Placeholder Image

Subtitles section Play video

  • there are ways to improve your memory.

  • In fact, memory athletes train their brains to compete in memory championships In a new study that compared, the brains of these athletes with people who'd never practiced memory techniques found no structural differences between the brains, researchers say.

  • It's just about how well trained they are.

  • Nelson Dellis, a four time USA memory champion, has memorized more than 200 names in 15 minutes and nine decks of playing cards in 30 minutes.

  • Let's jog his memory about how 5037953450 When I tell people about what I do, I get such a big shock.

  • Oh, you must be some savant or something like that.

  • That's not the case.

  • It's just a technique that's kind of died out because the need is not there.

  • One thing that kind of pushing me along this path is my grandmother, who had been suffering from Alzheimer's disease, and that's part of the reason why I was so concerned for myself, and why I got into all of this memory training is because I didn't want that to happen to me.

  • One of the events that train is spoken numbers.

  • So I'm closing my eyes.

  • I'm hearing these numbers come at me one digit at a second, and what I do is I'm turning those into pictures.

  • I receive a few digits at a time, and I turned that into a picture and then receive another to kind of make a little story and store that along a place.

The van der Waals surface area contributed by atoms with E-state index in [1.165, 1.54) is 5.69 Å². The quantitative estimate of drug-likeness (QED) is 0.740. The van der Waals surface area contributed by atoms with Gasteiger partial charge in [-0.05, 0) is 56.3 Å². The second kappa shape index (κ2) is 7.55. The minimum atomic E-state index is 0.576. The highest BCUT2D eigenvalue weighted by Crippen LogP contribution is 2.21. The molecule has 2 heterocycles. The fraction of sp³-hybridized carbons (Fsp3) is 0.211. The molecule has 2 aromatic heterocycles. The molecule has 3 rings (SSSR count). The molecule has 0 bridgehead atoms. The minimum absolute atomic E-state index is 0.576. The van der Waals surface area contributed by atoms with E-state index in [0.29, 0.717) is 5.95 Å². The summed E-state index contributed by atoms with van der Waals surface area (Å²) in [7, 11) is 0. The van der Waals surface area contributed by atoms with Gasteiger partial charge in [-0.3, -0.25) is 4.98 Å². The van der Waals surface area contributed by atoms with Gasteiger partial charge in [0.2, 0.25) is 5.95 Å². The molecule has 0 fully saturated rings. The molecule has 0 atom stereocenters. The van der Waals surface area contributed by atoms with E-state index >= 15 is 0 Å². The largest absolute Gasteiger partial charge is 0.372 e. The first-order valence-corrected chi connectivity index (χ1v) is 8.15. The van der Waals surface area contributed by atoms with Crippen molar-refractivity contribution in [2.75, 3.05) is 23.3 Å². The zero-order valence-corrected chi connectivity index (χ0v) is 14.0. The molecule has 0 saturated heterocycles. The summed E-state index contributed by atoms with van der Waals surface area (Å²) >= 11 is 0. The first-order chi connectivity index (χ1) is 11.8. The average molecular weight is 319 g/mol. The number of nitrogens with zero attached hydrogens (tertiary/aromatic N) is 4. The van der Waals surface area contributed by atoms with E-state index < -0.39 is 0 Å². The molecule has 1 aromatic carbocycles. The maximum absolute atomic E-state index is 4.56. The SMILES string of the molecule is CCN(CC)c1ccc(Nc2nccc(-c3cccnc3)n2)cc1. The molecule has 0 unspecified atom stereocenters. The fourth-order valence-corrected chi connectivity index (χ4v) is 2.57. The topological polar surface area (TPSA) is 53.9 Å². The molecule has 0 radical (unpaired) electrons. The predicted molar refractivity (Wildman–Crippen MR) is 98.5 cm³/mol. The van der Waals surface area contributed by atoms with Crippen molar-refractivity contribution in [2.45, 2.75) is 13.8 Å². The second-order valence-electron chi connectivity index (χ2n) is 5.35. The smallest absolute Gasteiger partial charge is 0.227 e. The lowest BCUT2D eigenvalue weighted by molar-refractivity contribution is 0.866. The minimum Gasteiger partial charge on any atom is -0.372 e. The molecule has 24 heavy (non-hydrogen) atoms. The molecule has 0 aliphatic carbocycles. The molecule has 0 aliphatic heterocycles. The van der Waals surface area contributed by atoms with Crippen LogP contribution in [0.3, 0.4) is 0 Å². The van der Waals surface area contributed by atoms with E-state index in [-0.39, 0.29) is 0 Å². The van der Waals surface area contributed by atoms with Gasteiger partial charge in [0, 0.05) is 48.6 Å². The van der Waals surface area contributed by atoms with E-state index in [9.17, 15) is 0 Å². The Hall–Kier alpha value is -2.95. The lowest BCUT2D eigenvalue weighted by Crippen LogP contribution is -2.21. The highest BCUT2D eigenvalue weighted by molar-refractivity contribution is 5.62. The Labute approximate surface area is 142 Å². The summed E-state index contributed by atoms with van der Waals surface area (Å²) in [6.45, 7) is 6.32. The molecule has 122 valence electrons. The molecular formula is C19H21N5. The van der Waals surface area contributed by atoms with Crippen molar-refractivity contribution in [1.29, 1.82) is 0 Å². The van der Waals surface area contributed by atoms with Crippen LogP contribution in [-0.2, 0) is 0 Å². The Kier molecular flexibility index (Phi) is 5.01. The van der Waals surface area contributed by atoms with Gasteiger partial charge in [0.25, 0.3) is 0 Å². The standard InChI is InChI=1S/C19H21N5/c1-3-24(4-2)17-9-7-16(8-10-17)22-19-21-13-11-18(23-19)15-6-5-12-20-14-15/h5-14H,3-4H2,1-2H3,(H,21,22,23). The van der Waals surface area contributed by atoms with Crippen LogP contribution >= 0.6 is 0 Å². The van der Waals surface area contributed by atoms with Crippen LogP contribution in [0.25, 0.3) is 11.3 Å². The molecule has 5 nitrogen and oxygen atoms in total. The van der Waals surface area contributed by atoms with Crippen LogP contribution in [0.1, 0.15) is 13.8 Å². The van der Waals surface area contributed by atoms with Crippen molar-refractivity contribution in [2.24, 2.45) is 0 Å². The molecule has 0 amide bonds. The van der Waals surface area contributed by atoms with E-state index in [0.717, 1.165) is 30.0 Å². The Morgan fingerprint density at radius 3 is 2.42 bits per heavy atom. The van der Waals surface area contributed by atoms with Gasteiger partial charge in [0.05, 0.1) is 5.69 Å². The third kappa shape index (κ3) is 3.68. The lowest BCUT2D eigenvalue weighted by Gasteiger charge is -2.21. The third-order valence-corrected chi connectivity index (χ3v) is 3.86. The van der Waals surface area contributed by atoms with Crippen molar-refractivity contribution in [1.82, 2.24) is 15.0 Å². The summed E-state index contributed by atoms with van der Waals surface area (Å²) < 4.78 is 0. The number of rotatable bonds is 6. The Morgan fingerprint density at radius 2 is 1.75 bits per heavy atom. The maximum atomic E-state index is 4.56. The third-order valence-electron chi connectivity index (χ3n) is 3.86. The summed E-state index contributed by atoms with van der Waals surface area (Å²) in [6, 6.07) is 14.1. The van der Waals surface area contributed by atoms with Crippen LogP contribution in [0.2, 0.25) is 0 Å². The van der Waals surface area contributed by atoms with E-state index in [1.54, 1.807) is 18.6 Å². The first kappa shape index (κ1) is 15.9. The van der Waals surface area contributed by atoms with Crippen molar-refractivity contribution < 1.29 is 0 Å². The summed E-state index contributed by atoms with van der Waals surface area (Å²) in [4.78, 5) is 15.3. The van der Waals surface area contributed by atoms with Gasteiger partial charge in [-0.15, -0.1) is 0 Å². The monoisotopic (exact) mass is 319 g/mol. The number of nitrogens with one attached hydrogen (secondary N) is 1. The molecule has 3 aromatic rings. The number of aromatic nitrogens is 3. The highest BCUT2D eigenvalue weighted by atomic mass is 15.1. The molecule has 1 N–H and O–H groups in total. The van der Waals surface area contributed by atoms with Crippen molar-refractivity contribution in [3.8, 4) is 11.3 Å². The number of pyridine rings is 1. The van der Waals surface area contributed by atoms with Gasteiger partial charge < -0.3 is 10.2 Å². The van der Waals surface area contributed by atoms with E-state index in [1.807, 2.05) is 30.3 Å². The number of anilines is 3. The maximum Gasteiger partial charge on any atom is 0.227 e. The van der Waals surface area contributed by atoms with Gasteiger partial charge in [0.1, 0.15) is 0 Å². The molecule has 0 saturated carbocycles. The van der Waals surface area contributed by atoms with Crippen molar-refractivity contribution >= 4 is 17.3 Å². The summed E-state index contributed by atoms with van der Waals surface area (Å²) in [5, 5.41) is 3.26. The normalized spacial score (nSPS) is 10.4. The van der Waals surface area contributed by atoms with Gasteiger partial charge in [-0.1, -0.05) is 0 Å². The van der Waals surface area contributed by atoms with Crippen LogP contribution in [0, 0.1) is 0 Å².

• When I'm writing it down.

  • All I'm doing is walking back through that place, picturing who was there and then translating that back to the numbers that those pictures represent.

  • I can't help it any more.

  • I look at these numbers and they are people to meet.

  • When I see 30 it's Conan O'Brien.

  • Same with my grandmother.

  • She's 175.

  • That's her number.

  • So when she pops up, it's awesome.

  • Any distraction could be detrimental to, you know, an event that you're trying to get a good squad, so we try to minimize those distractions, you know, go to a public place and train or, you know, trained high altitude in the mountains.

  • My first kind of big fundraising project was to climb on Everest and I thought would be a great way to kind of bring House members to the top of the world for the competition.

  • I actually trained about 4 to 5 hours a day because I'm trying actively hard to win these competitions.

  • I trained my brain in the same sense that, you know, you go to the gym or to make your body stronger.

  • I do that for my mind to try and develop that memory and make it stronger.

  • What's scary to me the most about potentially losing memories is not, you know, forgetting.

  • You know, all the stuff I learned in college or, you know, the fact that I was the memory champion.

  • Whatever it's, it's, it's more the small moments, you know, with the people you love and care about that makes us who we are.

  • And if you lose those memories and those feelings that came along with it, who are you and how can you enjoy life?

there are ways to improve your memory.

Subtitles and vocabulary

Operation of videos Adjust the video here to display the subtitles

A2 CNN10 memory trained train grandmother champion

How To Trick Your Brain Into Better Memory

  • 1 0
    林宜悉 posted on 2020/04/15
Video vocabulary